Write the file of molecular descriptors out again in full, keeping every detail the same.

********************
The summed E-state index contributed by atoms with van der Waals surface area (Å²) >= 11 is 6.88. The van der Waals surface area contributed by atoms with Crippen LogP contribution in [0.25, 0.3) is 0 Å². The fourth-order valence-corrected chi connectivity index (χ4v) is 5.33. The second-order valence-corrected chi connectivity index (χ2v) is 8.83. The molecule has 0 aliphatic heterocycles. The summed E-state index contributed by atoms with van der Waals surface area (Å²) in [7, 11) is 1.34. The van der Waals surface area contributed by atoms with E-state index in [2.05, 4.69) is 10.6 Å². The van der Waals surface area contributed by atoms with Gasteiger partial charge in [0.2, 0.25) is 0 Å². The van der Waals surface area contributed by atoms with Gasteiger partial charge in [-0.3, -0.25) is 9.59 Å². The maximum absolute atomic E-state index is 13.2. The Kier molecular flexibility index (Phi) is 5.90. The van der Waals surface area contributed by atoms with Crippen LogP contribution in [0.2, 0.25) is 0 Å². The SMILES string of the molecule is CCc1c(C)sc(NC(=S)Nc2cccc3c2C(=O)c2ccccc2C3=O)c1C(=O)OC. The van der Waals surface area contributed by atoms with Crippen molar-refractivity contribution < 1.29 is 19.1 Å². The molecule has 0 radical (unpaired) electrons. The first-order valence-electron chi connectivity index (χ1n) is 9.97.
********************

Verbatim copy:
The summed E-state index contributed by atoms with van der Waals surface area (Å²) >= 11 is 6.88. The van der Waals surface area contributed by atoms with Crippen LogP contribution in [0.25, 0.3) is 0 Å². The fourth-order valence-corrected chi connectivity index (χ4v) is 5.33. The second-order valence-corrected chi connectivity index (χ2v) is 8.83. The molecule has 0 aliphatic heterocycles. The summed E-state index contributed by atoms with van der Waals surface area (Å²) in [7, 11) is 1.34. The van der Waals surface area contributed by atoms with E-state index in [2.05, 4.69) is 10.6 Å². The van der Waals surface area contributed by atoms with Gasteiger partial charge in [0.2, 0.25) is 0 Å². The van der Waals surface area contributed by atoms with Gasteiger partial charge in [-0.3, -0.25) is 9.59 Å². The maximum absolute atomic E-state index is 13.2. The Kier molecular flexibility index (Phi) is 5.90. The van der Waals surface area contributed by atoms with Crippen LogP contribution in [0.2, 0.25) is 0 Å². The SMILES string of the molecule is CCc1c(C)sc(NC(=S)Nc2cccc3c2C(=O)c2ccccc2C3=O)c1C(=O)OC. The van der Waals surface area contributed by atoms with Crippen molar-refractivity contribution < 1.29 is 19.1 Å². The molecule has 0 radical (unpaired) electrons. The first-order valence-electron chi connectivity index (χ1n) is 9.97.